Getting osTicket to schedule ticket creation from emails

If you go to Admin Panel > Emails > Settings > Incoming Emails, right now (as of release 1.10.4—the latest stable release as of this writing), you'll see something called Fetch on auto-cron, which isn't super useful, because it will fetch emails only if an agent is logged into osTicket.

There is an external scheduler option. Unfortunately (again, as of 1.10.4), that Using External Task Scheduler link is broken. I believe it's supposed to go to RECURRING TASKS SCHEDULER (CRON JOB).

There, you see on a *nix system, you're supposed to put in a cron job of

*/5 * * * * nobody /path/to/php /path/to/api/cron.php
but that didn't work for me on Ubuntu 16.04.5 (Xenial). If I ran the command
sudo /path/to/php /path/to/api/cron.php
manually, it would fetch the emails and create a ticket. And, even when a ticket wasn't automatically created, I could still see in /var/log/syslog the cron job actually having been run.

I even tried changing the user to root instead of nobody (but if you create a cron job using

sudo crontab -e
it runs as root anyway... not really sure what nobody is suppposed to do there.

It didn't work until I substituted in this line instead:

5 * * * * /usr/bin/php /path/to/api/cron.php
Now, again, I don't really know what that nobody was supposed to do. According to the Ubuntu community docs, having the username in there is supposed to run it as that user, but when I had nobody or even root as the specified user, the command would run, but no ticket would be created.

I had to leave out the user altogether. Also, again according to the Ubuntu community docs, you should be able to put an */# in front of the four asterisks to run it every # minutes, but I found the command executed properly if I just put a single number in there.

Any cron job experts out there who can explain this, I'd love to learn more of the nuances of how this all works (or doesn't work)?

Get photos/music off an iPad or iPhone using Ubuntu Linux


These instructions work for iOS 8 (tested on both an iPhone and an iPad) using Ubuntu 14.04 (Trusty) and Ubuntu 15.04 (Vivid). The instructions will still likely work in other versions of iOS and Ubuntu, but your mileage may vary.

What's the problem?

If you take pictures with your iPhone or iPad and then plug your phone into your Mac, Photos (previously iPhoto) will import the pictures you took on your iOS device. It will not, however, easily allow you to copy random other photos that happen to be on your iOS device.

We recently had a user come in with an iPhone that had some pictures transferred from another computer with these pictures no longer living anywhere else, and so the user wanted the pictures backed up. Photos and iPhoto do not recognize and import random other photos that weren't taken with the camera.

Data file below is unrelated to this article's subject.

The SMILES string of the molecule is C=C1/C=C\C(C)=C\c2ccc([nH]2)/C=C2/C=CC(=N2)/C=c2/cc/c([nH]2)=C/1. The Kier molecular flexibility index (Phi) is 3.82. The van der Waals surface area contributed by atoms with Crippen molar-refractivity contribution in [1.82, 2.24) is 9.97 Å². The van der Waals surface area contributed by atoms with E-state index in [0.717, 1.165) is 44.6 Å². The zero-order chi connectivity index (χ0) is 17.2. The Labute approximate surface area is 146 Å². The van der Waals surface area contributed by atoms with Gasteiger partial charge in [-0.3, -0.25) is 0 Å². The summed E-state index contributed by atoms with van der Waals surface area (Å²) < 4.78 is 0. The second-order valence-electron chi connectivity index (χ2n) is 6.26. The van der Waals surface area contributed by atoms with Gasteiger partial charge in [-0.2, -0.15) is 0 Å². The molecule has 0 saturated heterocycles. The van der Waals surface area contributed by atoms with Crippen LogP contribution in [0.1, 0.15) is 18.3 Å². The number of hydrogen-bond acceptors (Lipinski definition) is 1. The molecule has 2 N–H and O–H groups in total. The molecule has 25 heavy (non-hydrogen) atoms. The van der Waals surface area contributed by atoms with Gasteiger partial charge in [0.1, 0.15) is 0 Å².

There are plenty of paid-for utilities you can download that will allow you to copy photos and music off an iPhone or iPad, but if you'd rather save the money for other purchases, here's a little workaround that's cost-free.

Get Ubuntu Linux

Really, you can use any Linux distribution, since libimobiledevice is available for any Linux distribution, but we'll use Ubuntu for this example (and, handily, Ubuntu comes with libimobiledevice installed).

If you're a total Linux novice, you can read up quickly on how to get Ubuntu and how to make a bootable USB of Ubuntu. The instructions are a few years out of date, but the same basic procedure applies, and UNetbootin works on Windows and Mac OS X.

Using Ubuntu to rescue your photos (and music?) off your iPad or iPhone

If you're using Windows, make sure your BIOS or UEFI is set to boot to USB. If you're using Mac OS X, hold down the Option key at boot-up and then choose to boot from the USB stick (it may appear as just the word EFI).

You should get a boot menu similar to the following:

*Try Ubuntu without installing
Install Ubuntu
OEM install (for manufacturers)
Check disc for defects
You want to select *Try Ubuntu without installing. This will load Ubuntu into your computer's RAM and not affect your hard drive or SSD.

Once the live session is booted, unlock your iPad or iPhone, and plug it into the computer that has live Ubuntu booted on it. Ubuntu will throw you an error saying it can't connect to the iOS device, but that's because you have to say on the iOS device that the computer is trusted. Once you say the computer is trusted, you should be able to select the device from the file manager (you do not need to physically unplug and then re-plug in your device).

To find non-camera photos from a previous sync, go to nameofiOSdevice > PhotoData > Sync > 100SYNCD.

For previously synced music, go to nameofiOSdevice > iTunes_Control > Music. You'll see a bunch of folders labeled F##. Just copy all of them or the entire Music folder that contains them.

For Windows, Ubuntu can write directly to the NTFS drive if you want to copy the photos or music there. For Mac, you'll need a USB stick or something else to copy the photos or music to.